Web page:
Scientists are called boffins, the aforementioned female one has a pet thylacine, there are jellyfish-like floating beasties that the British use as surveillance balloons, there are messenger lizards, there's a kraken cameo, there are large eight-legged mecha as well as Alek's two-legged one, Deryn is marvellous. I adore the girl-dresses-as-boy trope with abandon and Deryn doesn't disappoint. She's reckless and brave and throws herself off the airship at one point (with some rope) to save her fellow crewmen and holds someone hostage at knifepoint and complains loudly that she's lost her razor as part of a gambit to keep everyone convinced she's really a boy.

Fun! =D

I should add that I was amazed when I found out the author's not English. The way he repeated only a handful of Scottish words made me suspect he wasn't Scottish, because it felt a bit off at times, but he wrote all the British characters so well - so absent of any tally-ho old chap stiff upper lip sirrah stupidity - I thought surely he's British. Nope! I tip my hat to you, sir.

If you are partial to good YA, I recommend this one. I rarely finish a book grinning with joy.
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on 28 March 2015
Steampunk classic with steam machines pitted against fabricated beasts representing opposing forces in an alternative history of world war 1. First in a trilogy of books all of which are intriging and page turners. Loved it and ordered the follow up books, Behemoth and Goliath. Great characters, machines and beasts. Would recommend to anyone who likes the steampunk genre
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on 25 June 2015
I only recently discovered Scott Westerfeld with the Uglies trilogy which I greately enjoyed. The Leviathan trilogy is even better.
Beautifully written, strong caracthers and just an amazing immagination and scenarios! And I am well past my teens!
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on 4 March 2013
Not the heavy duty philosophy of Thomas Hobbes but a Steampunk 1st world war alternative history - Archduke Franz Ferdinand is assassinated in Sarajevo - but in our world he never had a son, not even one hated by Emperor Franz Josef, or hunted by his German allies. The Great War starts between Germany and Austria-Hungary on one side and France, Russia and Britain on the other. But the Central Powers have advanced mechanised technology - armoured walking dreadnoughts roam the landscape - while Britain and her allies have manipulated the DNA of living creatures to fabricate organisms like Leviathan - a flying whale, with a crew of 100 including Mr Midshipman Sharp (who would not pass the medical) and Charles Darwin's daughter with her pet thylacine, Tazza.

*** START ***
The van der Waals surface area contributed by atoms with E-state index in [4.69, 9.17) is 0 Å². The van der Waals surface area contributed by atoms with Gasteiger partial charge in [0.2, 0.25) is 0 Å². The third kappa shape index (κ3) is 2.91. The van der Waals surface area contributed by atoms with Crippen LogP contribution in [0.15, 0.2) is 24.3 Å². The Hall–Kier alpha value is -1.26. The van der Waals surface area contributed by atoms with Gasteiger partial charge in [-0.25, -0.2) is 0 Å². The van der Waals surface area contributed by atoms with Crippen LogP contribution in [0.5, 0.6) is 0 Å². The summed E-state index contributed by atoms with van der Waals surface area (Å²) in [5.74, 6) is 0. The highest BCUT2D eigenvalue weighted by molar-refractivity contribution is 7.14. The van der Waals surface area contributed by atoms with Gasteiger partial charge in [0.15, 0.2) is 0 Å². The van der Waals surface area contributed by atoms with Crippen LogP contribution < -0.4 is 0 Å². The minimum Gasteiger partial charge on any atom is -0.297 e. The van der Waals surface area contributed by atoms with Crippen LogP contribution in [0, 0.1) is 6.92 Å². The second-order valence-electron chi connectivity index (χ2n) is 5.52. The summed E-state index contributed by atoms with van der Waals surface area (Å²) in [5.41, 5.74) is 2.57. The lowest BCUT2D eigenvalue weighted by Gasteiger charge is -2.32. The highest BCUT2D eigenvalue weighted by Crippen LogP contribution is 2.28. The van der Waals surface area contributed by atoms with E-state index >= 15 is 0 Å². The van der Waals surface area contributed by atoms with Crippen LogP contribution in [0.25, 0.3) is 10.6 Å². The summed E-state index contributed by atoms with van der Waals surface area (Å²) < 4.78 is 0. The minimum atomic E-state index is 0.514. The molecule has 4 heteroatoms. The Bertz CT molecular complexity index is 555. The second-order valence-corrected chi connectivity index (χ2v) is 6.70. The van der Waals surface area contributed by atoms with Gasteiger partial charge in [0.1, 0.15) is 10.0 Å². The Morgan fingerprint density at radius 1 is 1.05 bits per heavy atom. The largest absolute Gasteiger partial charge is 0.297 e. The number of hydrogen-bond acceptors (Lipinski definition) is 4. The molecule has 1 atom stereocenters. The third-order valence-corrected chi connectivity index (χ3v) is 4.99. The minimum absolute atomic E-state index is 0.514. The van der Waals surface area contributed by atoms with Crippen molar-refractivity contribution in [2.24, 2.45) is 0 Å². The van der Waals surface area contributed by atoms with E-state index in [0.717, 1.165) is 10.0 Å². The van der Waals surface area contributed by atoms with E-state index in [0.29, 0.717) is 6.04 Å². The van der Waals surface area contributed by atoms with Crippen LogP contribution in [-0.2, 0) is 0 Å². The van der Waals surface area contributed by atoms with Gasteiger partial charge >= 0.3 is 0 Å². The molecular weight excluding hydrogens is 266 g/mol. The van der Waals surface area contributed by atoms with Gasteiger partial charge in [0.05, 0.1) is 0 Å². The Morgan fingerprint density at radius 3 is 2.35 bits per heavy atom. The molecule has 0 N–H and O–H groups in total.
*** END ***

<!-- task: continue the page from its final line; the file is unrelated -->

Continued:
I tore through this imaginative, well-written book, and before I realised it, I had to buy book two in the series...
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on 26 August 2011
This is a rollicking alternate take on the First World War, and Westerfeld has populated his world with fascinating characters to go with his funky tech ideas.

In this universe, it seems as if the conflict will be between the Clankers, with their diesel-driven walkers and zeppelins, and the Darwinians with their genetically engineered beasts. The usual political reasons for the war are in place as well, but the differing approaches to war machines really help the sides to stand out.

We have two protagonists; the first is the orphaned son of Franz Ferdinand, the second a Scottish girl masquerading as a boy within the Air Force. Their voices are distinct, their situations opposing enough to be equally exciting.

The Leviathan of the title, a vast living airship, is a great setting, and while this is obviously an introductory adventure, the world Westerfeld has created is fascinating enough to power a dozen such books.
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on 10 January 2014
I wasnt sure about this book when i started reading it but i became engrossed and couldnt put it down. Its a mix between darwinism and steam punk, very enjoyable and i would recommend you give it a try.
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on 25 May 2011
I bought this for my boyfriend, he'd added it to his wishlist (thinking it was a graphic novel), he really enjoyed reading it. Suitable for all ages apparently and fantastic illustrations.
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on 4 September 2013
From the opening, Scott Westerfield's Leviathan offers cinematic action, tight dialogue and a sweeping saga of a world warped by a strange war. The Germans' `clanker' machines are so realistic, it's hard to categorise this extraordinary book as `steam punk'. Their enemies, the British-led Darwinists, have meddled with nature, as real beasts transmogrify into living fabrications to suit the needs of man. The result is a war in an alternative 1914 that can only end badly.

Westerfield is a master at penetrating the adolescent mind, and his young heroes and heroines are so convincing, you can hear them speak in your head as you read. I particularly loved Deryn, the young Scottish girl who wangles her way into the air force. With her Amy Pond-style feistiness, young actresses from north of the border would kill for a role like this. Her kindred spirit from the opposing side is Alex - and he, too, has star quality as he quickly has to come to terms with loss.

The writing is masterful: direct, muscled, vivid. This powerful novel (and yes, it is a novel) is the first in a tour de force series that proves that teen literature isn't just for teens. As if all this weren't enough, the darkly menacing and atmospheric illustrations by Keith Thompson clinch the deal. At home, we gobbled up Leviathan, followed by Behemoth and now we're fighting over Goliath with greater urgency than when Harry Potter and the Deathly Hallows came out.

Leviathan. It's big.